If you are looking for a dog that you can play fetch with and go outdoors and take for long walks off leash, then don't get this breed. If you throw something, even their favorite toy, and expect them to bring it back you will be waiting for a very long time for that to happen. They just look at you as if saying, “you threw it so you go get it.” They love to play in the water, and then get filthy. However, they are self-cleaning. Let them dry and you can brush them and they are white once again. They love dirt, and yes they dig! My backyard looks like the craters of the moon.
You cannot trust a Great Pyrenees out of a fence or off leash. They are roamers and can roam up to five miles a day. They are very curious and are often looking to guard their boundaries. However, their idea of boundaries and your ideas will definitely not be the same. Do not get a Great Pyrenees if you don't have adequate fencing to contain them.
This breed of dog is meant to be a free thinker, evolving from roaming the mountains in France protecting large herds of sheep and they like to make their own decisions. This means that they are hard-headed and stubborn. They don't like to come when called. Yes, they know their name but if they don't want to answer you, it's like they have never heard your voice or that name before in their life. They can hear a butterfly land on a flower but if they aren't interested in what you have to say, you would think they have hearing issues. This breed does require a strong-willed and patient owner so that they don't take over and rule the roost.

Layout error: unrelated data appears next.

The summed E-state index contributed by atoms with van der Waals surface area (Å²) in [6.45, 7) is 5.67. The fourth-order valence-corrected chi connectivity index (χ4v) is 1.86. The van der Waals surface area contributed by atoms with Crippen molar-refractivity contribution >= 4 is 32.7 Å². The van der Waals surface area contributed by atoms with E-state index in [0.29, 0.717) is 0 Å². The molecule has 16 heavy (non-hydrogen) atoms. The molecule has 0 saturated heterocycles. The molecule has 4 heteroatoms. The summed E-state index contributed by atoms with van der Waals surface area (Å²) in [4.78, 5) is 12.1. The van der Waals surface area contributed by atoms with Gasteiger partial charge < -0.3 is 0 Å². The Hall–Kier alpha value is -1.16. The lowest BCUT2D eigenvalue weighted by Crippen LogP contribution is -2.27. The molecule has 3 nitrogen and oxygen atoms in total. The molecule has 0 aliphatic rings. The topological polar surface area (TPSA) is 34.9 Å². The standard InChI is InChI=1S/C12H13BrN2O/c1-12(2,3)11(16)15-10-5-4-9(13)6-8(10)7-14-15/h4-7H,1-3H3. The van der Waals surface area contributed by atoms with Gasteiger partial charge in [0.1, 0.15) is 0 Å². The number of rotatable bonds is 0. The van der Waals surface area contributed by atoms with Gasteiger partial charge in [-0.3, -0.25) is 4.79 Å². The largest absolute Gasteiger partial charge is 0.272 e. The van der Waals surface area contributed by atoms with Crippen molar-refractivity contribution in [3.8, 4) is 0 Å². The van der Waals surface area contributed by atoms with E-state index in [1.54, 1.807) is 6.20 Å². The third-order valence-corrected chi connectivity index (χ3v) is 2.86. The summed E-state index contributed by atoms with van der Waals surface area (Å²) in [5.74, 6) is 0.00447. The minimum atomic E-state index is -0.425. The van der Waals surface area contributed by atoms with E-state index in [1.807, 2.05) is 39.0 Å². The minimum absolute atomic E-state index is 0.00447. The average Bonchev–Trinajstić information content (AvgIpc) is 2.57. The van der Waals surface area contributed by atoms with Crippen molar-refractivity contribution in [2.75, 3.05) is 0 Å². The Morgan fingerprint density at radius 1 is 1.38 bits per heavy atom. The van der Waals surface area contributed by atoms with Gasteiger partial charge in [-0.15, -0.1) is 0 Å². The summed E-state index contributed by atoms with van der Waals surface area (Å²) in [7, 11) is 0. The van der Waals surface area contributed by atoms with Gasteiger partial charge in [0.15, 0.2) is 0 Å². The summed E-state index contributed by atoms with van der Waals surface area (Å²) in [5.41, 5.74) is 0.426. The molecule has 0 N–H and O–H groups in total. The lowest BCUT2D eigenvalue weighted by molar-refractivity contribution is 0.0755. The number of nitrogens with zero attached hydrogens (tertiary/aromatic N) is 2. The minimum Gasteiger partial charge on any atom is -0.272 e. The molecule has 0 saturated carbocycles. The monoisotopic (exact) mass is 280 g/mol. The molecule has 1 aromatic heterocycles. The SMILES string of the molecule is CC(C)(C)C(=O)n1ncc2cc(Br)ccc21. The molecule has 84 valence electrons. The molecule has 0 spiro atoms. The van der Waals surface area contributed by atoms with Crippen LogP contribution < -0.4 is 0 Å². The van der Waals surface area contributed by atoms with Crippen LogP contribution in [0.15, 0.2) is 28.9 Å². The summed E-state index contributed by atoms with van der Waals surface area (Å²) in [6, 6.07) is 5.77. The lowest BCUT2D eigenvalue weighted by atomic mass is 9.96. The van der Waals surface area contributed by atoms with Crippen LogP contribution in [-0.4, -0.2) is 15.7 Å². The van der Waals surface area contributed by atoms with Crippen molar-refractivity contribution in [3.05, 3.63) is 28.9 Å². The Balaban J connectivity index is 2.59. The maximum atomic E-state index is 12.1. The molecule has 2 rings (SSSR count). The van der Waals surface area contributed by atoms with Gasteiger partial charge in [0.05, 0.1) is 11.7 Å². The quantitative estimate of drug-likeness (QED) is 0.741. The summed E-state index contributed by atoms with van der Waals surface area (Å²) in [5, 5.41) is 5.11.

Should We Get A Great Pyrenees?
The Great Pyrenees doesn't have a long life span, it's about ten years. They can get serious health issues like bone cancer and hip dysplasia. If getting a Great Pyrenees is your dream, make every moment a positive one and create those memories because they don't last forever. They do love to be spoiled rotten just as much as they like working in the fields with livestock. You can find either one of mine or both at any time during the day lounging on their favorite couch catching a nap because they are exhausted from barking all night. For our family, we love them, even when they crawl in bed early in the morning with wet jowls to give you a “nose bop” and tell you its time to get up. Before getting a Great Pyrenees do your homework, really ask yourself if you are ready to commit to many years of dog hair, barking and possible health issues. There are far too many Great Pyrenees being handed over to shelters because they were so cute and fluffy when they were puppies and then grew to be huge and unable to live in a small home or suburban environment. If you are ready to bring one of these amazing dogs into your life, I can't tell you how much love you will get in return and how much joy they will bring into your life.